Niger’s parliament will for the first time discuss the presence of foreign forces fighting insurgents in the country.
Government noted that there’s a widespread perception that the foreign troop, who work with the national army, are “occupying forces”
Foreign Minister Hassoumi Massoudou said “It is important that the Nigerien people, through the parliament, speak clearly on the issue.”
“The debate will take place in a few days,” he added.
German minister on visit Annalena Baerbock said Niger sought “an increase in the intervention of our partners”.
“With the departure of French forces from northern Mali, we expect greater pressure from terrorists in our country,” he said.
The parliament in Niamey is dominated by allies of President Mohamed Bazoum. Niger has the support of several Western nations in its battle against Al-Qaeda and Islamic State-linked insurgents, including the United States,Italy, Canada and France, which have military bases in the capital and the Agadez region in the north.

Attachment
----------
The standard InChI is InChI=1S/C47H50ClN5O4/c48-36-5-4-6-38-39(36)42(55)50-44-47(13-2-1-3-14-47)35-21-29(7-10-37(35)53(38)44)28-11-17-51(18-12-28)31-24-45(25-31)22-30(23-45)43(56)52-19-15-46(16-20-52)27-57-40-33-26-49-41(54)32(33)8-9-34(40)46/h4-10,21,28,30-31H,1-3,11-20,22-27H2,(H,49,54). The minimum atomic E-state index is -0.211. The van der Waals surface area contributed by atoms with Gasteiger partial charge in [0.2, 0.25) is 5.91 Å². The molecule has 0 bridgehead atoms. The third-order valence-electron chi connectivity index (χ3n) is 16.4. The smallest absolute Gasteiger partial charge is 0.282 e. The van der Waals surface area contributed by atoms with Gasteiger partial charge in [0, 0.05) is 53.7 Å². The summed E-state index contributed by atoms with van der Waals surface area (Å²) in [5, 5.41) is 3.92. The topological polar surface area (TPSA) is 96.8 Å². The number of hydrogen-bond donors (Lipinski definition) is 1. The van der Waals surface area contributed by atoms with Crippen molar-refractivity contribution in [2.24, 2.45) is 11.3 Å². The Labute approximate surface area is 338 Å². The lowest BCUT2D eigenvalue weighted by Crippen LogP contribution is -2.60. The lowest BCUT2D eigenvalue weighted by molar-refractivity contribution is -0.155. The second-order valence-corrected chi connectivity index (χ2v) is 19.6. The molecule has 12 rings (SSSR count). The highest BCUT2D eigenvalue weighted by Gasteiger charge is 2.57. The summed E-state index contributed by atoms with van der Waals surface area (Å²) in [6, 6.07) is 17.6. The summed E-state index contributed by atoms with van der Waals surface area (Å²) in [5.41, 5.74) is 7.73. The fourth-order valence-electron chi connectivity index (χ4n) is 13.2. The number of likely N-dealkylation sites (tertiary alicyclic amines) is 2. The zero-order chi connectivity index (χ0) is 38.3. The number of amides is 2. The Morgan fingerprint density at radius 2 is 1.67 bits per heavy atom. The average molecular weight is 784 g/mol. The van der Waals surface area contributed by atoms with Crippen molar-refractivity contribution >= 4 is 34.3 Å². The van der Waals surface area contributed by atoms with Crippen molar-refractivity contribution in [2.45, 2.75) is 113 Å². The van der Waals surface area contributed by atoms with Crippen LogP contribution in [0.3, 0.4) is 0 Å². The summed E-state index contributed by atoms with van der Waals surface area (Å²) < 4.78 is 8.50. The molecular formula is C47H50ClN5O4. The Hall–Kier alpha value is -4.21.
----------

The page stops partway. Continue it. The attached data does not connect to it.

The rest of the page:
Foreign troop from Germany, which runs a logistics outpost in Niamey, has set up a centre close to the border with Mali to train Nigerien special forces.
Many NGOs in the country consider the foreign troop as occupiers who threaten national sovereignty in a country struggling with poor human development indices according to the UN.
Such criticism led Bazoum to announce at the end of February that he would ask parliament if it agreed with “arrangements” that were to be made with foreign partners to help tackle insurgency.
French army chief of staff general Thierry Burkhard met his Nigerien counterpart general Salifou Modi in Niamey at the end of March to discuss what he said was “the type of aid that the French army could bring”. Those arrangements have yet to be made public.
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